This is too good not to share: a trailer for Pumpkin Spice the Movie, by Official Comedy (h/t The Hairpin).
I loathe “Pumpkin Spice” products, for what it’s worth. I’m not keen on the cinnamon-nutmeg-allspice combo generally–I do steep small amounts of each in mulled wine, but the word “small” is key here. Too much cinnamon dries out the mouth (c.f. Cinnamon Challenge) and nutmeg in large doses tastes like soap. Every autumnal pub visit is pumpkin spice roulette for me: I love a pumpkin beer that foregrounds the robust earthy notes of actual squash, and I’m always game to try new brews, but the reward for adventurousness is usually a nasty mouthful of regular ale ruined with pumpkin pie spices.
I’m at a loss for a reasonable explanation of this widespread phenomenon, but there are two cultural angles that particularly interest me. One is the competing capitalist aims at play. On one hand, it’s good business to have a special product that’s only available at certain times of the year; if it’s a desirable product, you’re guaranteed a little sales boom for that period. On the other hand, if you can extend a sales boom, all the better. So the pumpkin spice season starts a little earlier than the actual pumpkins do–it may be past equinox, but we’re still getting peaches at the market–and is drawn out for as long as possible. In the Pumpkin Spice parody above, note the villain’s plans for “pumpkin spice Christmas cookies,” a spooky reminder of the preternaturally long Christmas product season in stores.
Second, how did we lose the word “pie” in the “pumpkin spice” construction? There’s nothing pumpkiny about fourspice, except that fourspice (in small doses!) can nicely complement a pumpkin’s natural flavors in cooking. The spices being overused in seasonal beverages are borrowed from traditional pie recipes. I’m reminded of an article I read a few years ago–it’s just as well that I’m at work and separated from my research notes, or I’d dig it up and spoil your pumpkin spice parties with its handwringing about artificial flavoring. For the authors of this article, artificial flavoring (especially that developed for use in candy and chips and sodas) represented something very dark about modern humanity: that we are satisfied by consuming signs without referents. (A concept also discussed in my recent post about spam.) At the time I found their argument overdramatic, particularly when they worried whether our children will know what an actual strawberry tastes like or whether they will correctly prefer it to strawberry soda. But then, what is “pumpkin spice” but a sign without a referent? The very thing it is meant to allude to–pie–disappears; instead, the words “pumpkin” and “spice” together are supposed to represent autumn, warmth, comfort, and domestic pleasure. I’m impressed by how well this succeeds.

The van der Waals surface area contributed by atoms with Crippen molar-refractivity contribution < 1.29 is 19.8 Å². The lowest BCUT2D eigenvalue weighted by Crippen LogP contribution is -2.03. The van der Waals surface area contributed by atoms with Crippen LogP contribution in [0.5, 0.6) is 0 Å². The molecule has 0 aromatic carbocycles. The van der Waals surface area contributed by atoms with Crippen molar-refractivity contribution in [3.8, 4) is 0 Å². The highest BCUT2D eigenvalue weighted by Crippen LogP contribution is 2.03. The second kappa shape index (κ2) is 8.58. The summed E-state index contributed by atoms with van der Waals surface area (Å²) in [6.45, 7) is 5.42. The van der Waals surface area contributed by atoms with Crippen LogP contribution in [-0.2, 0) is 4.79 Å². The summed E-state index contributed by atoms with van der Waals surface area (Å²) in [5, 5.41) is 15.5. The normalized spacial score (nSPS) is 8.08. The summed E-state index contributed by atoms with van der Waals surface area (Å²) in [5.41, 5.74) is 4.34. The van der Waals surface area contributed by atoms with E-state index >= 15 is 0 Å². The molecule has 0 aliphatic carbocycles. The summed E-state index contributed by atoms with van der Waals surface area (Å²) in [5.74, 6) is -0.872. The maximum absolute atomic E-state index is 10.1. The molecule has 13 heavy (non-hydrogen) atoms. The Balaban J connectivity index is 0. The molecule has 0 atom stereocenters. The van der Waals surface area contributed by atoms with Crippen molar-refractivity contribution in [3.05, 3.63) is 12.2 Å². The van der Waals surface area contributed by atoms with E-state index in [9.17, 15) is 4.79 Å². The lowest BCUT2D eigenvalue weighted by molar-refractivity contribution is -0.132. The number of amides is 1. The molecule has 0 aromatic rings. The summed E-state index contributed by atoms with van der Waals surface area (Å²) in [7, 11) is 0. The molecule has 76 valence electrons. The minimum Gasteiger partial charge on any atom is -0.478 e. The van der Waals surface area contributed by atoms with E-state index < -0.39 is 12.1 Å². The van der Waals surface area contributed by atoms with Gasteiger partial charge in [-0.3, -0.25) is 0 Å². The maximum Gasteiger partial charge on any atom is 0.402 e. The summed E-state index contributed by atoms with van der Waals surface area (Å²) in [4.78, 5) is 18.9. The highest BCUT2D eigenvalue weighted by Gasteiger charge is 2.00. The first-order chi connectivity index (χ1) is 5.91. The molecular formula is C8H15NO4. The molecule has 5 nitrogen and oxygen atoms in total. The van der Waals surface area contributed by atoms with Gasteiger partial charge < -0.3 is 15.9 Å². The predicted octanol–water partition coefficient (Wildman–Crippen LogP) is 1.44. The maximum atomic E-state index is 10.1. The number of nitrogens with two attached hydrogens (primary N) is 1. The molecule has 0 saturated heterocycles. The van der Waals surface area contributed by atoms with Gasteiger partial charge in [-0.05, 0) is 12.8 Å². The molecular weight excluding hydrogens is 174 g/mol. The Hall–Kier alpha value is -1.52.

Anyway, absent actual use of actual sources, all I can do is rant and welcome you to do the same. Alternately, you are invited to report your favorite pumpkin ales that taste mostly like squash and only a little like pie, or share your tips for evading the Pumpkin Spice Uprising.
Edited to add: I borrowed this post’s featured image (below) from an article at Forbes about why pumpkin spice lattes are so popular; I didn’t read it before posting, but Micheline Maynard’s theory is compelling.